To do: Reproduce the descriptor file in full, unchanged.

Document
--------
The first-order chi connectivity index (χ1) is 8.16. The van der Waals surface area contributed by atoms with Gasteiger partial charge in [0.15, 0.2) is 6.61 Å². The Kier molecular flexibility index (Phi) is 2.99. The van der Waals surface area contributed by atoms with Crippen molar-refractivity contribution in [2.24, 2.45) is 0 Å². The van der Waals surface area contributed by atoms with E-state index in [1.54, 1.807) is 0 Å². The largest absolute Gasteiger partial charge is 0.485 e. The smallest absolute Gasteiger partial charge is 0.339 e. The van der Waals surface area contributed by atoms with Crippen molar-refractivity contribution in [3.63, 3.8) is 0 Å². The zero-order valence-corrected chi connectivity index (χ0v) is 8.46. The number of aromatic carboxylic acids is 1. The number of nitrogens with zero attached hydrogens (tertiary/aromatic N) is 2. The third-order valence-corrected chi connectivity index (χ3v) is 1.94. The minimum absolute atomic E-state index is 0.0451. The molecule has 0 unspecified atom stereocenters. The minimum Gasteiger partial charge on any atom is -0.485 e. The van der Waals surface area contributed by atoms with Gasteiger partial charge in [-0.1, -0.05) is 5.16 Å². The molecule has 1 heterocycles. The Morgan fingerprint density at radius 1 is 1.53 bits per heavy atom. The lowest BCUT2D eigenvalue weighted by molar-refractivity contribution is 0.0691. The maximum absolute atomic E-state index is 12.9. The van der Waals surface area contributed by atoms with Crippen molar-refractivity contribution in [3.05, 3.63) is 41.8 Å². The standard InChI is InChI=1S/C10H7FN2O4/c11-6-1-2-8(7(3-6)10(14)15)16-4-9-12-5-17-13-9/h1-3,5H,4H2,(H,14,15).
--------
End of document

The first-order chi connectivity index (χ1) is 8.16. The van der Waals surface area contributed by atoms with Gasteiger partial charge in [0.15, 0.2) is 6.61 Å². The Kier molecular flexibility index (Phi) is 2.99. The van der Waals surface area contributed by atoms with Crippen molar-refractivity contribution in [2.24, 2.45) is 0 Å². The van der Waals surface area contributed by atoms with E-state index in [1.54, 1.807) is 0 Å². The largest absolute Gasteiger partial charge is 0.485 e. The smallest absolute Gasteiger partial charge is 0.339 e. The van der Waals surface area contributed by atoms with Crippen molar-refractivity contribution in [3.63, 3.8) is 0 Å². The zero-order valence-corrected chi connectivity index (χ0v) is 8.46. The number of aromatic carboxylic acids is 1. The number of nitrogens with zero attached hydrogens (tertiary/aromatic N) is 2. The third-order valence-corrected chi connectivity index (χ3v) is 1.94. The minimum absolute atomic E-state index is 0.0451. The molecule has 0 unspecified atom stereocenters. The minimum Gasteiger partial charge on any atom is -0.485 e. The van der Waals surface area contributed by atoms with Gasteiger partial charge in [-0.1, -0.05) is 5.16 Å². The molecule has 1 heterocycles. The Morgan fingerprint density at radius 1 is 1.53 bits per heavy atom. The lowest BCUT2D eigenvalue weighted by molar-refractivity contribution is 0.0691. The maximum absolute atomic E-state index is 12.9. The van der Waals surface area contributed by atoms with Crippen molar-refractivity contribution in [3.05, 3.63) is 41.8 Å². The standard InChI is InChI=1S/C10H7FN2O4/c11-6-1-2-8(7(3-6)10(14)15)16-4-9-12-5-17-13-9/h1-3,5H,4H2,(H,14,15).